Appliance Repair Revelation: Fixing Washer Water Flow Control Problems

by Samurai Appliance Repair Man on August 6, 2004

in Washer Repair

appliance tip of the day archiveWasher water control problems just gotsta be in the top five most frequent appliance complaints I get. The complaint is either:

  • very slow water flow into the washer (usually on the cold water only), or
  • water keeps trickling in even with the washer unplugged.

Thang about it is that the solution is just so gawd-awful simple to fix that I’m reluctant to give away the secret to this great cash cow. Yeah, I know, I shouldn’t reveal this treasured trade secret that all appliance repair techs swear an oath to defend. What? You say you want me to tell you anydamnway? Well…ok then.

Most of the time, your water flow complaints will be about either the cold or the hot water being restricted to near nothing. Sometimes, both the hot and cold water flow are restricted and the water just trickles in no matter where you got the temp control set at. Either way, 90% of the time, the problem is because of sediment built up on the inlet screen of the washer inlet valve. Almost always, the cold water flow is most affected by sediment because your water heater acts as a settling basin and removes most of the sediment. (This also means that sediment is accumulating inside your water heater and its tank is rotting out even as you read this.)

Typical Washer Fill ValveHere’s a typical two-solenoid inlet valve. This is the most common, although some Whirlpools use a three solenoid arrangement and front loaders get even more funky, but the diagnosis and correction are the same. Most of the time, what happens is that sediment builds up on the inlet screen of the solenoid valve and restricts the water flow into the valve.

Now, here’s where you can benefit from my lifetime experience as a certifiable appliance guru. There’s something I call the stupid plumber’s trick where the unsuspecting appliance owner calls in one o’ them real hairy, stinky plumbers to fix their washer. Well, Buttcrack Bubba correctly takes a look at the inlet valve and figgers he’s being reeeel clever by just removing the inlet screen altogether. Most of the time, Buttcrack Bubba does this ’cause he ain’t even got a washer valve on his truck so it’s the difference between making something off the job ’cause he "fixed" it, or making next to nothing ’cause he didn’t have the part and he’d have to come back to do the repair. Buttcrack Bubba’s in, what we in the trade call, "the horns of an enema." Yessir, so he goes ahead and removes that screen. The customer don’t know any better; heck, all he knows is that water’s flowing to his washer again. It’s a freakin’ miracle!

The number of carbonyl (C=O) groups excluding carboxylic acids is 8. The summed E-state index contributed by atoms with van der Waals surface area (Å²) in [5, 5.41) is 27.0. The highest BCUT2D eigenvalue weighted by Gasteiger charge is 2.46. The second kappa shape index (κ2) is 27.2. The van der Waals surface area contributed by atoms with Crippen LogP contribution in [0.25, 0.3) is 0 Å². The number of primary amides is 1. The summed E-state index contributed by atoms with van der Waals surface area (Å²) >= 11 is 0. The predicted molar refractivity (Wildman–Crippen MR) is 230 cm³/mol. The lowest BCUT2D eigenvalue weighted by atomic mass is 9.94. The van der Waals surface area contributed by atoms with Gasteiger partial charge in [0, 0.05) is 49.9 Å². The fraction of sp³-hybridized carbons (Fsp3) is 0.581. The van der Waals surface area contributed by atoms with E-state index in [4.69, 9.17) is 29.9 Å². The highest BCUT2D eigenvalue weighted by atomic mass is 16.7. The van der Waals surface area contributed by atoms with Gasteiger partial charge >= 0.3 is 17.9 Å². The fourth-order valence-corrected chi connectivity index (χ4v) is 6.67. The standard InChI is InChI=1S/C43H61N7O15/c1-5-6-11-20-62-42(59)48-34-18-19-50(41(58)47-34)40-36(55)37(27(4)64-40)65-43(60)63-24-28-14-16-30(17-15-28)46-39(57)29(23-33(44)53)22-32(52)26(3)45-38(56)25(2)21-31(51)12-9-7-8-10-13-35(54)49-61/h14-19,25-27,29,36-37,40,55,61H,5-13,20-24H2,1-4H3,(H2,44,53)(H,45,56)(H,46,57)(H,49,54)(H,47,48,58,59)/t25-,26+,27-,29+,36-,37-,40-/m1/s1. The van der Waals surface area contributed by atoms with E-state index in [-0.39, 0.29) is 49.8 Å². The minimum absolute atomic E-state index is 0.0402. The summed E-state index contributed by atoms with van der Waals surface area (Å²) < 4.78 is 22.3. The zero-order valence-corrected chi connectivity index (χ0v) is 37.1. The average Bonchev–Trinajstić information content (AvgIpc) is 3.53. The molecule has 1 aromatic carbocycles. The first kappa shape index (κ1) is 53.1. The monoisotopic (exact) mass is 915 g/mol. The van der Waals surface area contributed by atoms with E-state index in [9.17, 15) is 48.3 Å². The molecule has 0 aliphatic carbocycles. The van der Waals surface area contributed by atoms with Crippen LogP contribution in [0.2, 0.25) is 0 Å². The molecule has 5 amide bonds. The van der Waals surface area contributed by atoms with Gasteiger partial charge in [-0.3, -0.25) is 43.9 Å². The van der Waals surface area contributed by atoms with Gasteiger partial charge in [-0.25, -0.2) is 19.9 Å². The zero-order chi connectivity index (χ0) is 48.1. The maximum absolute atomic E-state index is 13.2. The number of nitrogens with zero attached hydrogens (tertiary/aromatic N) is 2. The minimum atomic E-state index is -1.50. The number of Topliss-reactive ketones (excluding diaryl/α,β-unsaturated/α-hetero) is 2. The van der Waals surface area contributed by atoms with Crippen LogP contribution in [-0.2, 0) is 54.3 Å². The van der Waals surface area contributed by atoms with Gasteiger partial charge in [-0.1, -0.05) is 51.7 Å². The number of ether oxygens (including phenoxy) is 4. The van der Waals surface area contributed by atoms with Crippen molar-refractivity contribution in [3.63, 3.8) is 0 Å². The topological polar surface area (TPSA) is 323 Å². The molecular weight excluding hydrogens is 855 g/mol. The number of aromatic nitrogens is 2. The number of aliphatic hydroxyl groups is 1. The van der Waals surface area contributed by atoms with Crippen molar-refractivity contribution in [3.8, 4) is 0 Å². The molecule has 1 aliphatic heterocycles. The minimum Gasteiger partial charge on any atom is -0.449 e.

exploded diagram of a washer water inlet valve gutsWhat happens next, though, is a sad tale to tell. Y’see, after a while, the innards of the valve get so gunked up with sediment that the valve can no longer stop the flow of water when it’s supposed to (like, when the washer is unplugged). You can see here that they’s a whole buncha delicate leetle bitty parts in there, da, comrade? Little, itty-bitty pieces of dirt and pipe scale can stick that plunger guide wide-ace open. So, water just keeps on flowing into the washer. Meanwhile, you’re outside playing frisbee with the dog, knockin’ back a fohty of Old Milwaukee and the gottdayam washer overfills making one helluva mess in your house. All cause o’ that stupid plumber’s trick. Now, how smart was that to call in a plumber to do an appliance tech’s job?

Other times, problems with no water can be the pressure switch or a burned-out solenoid in the water valve. If there ain’t much sediment on the inlet screen of the water valve, you gotsta measure the continuity of the solenoid coil at the terminals. If your meter says there’s no ohms in the solenoid coil, that sucker is slap-open and it’s gotta be replaced. That’s the name o’ that tune, Hoss.

If solenoid continuity is OK, then you may need to measure the voltage at the solenoid coil. This is a live test, meaning the circuit will have 120v on it, so you can get your big ol’ gluteus flabbeous shocked off if’n you ain’t careful, Slick. If you ain’t getting 120v to the valve during the fill portion of the cycle, then you need to check the pressure switch, or fill switch. This diagram shows how the pressure switch (fill switch) talks to the water inlet valve.

Well alright then. That’s about all the rocket science involved with this little gig. All that’s left for you to do is order a new water fill valve. While you’re at it, how ’bout upgrading those cheesy black rubber fill hoses to burst-proof stainless steel-braided fill hoses. Hey, Slick, it’s the cheapest flood insurance you’ll ever buy. Since we’re talkin’ about washer floods, come read more about how to prevent ‘em ratcheer.

And, of course, your loving donations to the United Samurai Beer Fund would be received most joyously.

To learn more about your washer or to order parts,
click here
.

a couple of grasshoppers resting with the master after mopping up a washer flood


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